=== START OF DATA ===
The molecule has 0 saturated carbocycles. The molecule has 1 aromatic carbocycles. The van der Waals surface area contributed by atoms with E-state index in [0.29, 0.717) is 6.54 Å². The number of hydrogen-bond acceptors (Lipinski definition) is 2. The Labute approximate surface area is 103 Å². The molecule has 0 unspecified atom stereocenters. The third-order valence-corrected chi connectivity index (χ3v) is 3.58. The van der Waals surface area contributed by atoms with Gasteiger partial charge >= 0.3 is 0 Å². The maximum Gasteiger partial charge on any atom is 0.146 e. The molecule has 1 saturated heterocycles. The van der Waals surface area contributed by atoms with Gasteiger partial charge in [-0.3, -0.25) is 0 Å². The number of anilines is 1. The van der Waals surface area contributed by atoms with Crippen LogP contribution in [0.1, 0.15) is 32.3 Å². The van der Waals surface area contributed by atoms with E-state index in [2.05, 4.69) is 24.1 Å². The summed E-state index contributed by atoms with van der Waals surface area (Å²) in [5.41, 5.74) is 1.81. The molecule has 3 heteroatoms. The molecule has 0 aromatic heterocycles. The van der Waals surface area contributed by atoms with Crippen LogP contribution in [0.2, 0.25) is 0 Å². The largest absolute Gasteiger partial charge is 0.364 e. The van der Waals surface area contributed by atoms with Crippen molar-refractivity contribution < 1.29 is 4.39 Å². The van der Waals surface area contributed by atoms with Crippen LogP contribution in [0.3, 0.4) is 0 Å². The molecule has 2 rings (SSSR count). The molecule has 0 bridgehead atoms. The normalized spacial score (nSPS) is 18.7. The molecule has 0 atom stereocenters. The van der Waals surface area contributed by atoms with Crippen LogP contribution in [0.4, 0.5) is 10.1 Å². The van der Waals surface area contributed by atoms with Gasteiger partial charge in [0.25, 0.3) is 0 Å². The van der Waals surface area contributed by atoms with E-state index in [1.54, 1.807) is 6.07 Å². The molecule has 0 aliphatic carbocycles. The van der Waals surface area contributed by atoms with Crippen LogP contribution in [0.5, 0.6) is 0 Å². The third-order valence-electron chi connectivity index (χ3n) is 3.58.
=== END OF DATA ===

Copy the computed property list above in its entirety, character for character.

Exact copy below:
The molecule has 0 saturated carbocycles. The molecule has 1 aromatic carbocycles. The van der Waals surface area contributed by atoms with E-state index in [0.29, 0.717) is 6.54 Å². The number of hydrogen-bond acceptors (Lipinski definition) is 2. The Labute approximate surface area is 103 Å². The molecule has 0 unspecified atom stereocenters. The third-order valence-corrected chi connectivity index (χ3v) is 3.58. The van der Waals surface area contributed by atoms with Gasteiger partial charge >= 0.3 is 0 Å². The maximum Gasteiger partial charge on any atom is 0.146 e. The molecule has 1 saturated heterocycles. The van der Waals surface area contributed by atoms with Gasteiger partial charge in [-0.3, -0.25) is 0 Å². The number of anilines is 1. The van der Waals surface area contributed by atoms with Crippen LogP contribution in [0.1, 0.15) is 32.3 Å². The van der Waals surface area contributed by atoms with E-state index in [2.05, 4.69) is 24.1 Å². The summed E-state index contributed by atoms with van der Waals surface area (Å²) in [5.41, 5.74) is 1.81. The molecule has 3 heteroatoms. The molecule has 0 aromatic heterocycles. The van der Waals surface area contributed by atoms with Crippen LogP contribution in [0.2, 0.25) is 0 Å². The largest absolute Gasteiger partial charge is 0.364 e. The van der Waals surface area contributed by atoms with Crippen molar-refractivity contribution < 1.29 is 4.39 Å². The van der Waals surface area contributed by atoms with Crippen LogP contribution in [0.3, 0.4) is 0 Å². The molecule has 2 rings (SSSR count). The molecule has 0 bridgehead atoms. The normalized spacial score (nSPS) is 18.7. The molecule has 0 atom stereocenters. The van der Waals surface area contributed by atoms with Crippen LogP contribution in [0.4, 0.5) is 10.1 Å². The van der Waals surface area contributed by atoms with Gasteiger partial charge in [0.25, 0.3) is 0 Å². The van der Waals surface area contributed by atoms with E-state index in [1.54, 1.807) is 6.07 Å². The molecule has 0 aliphatic carbocycles. The van der Waals surface area contributed by atoms with Crippen LogP contribution in [0.5, 0.6) is 0 Å². The third-order valence-electron chi connectivity index (χ3n) is 3.58.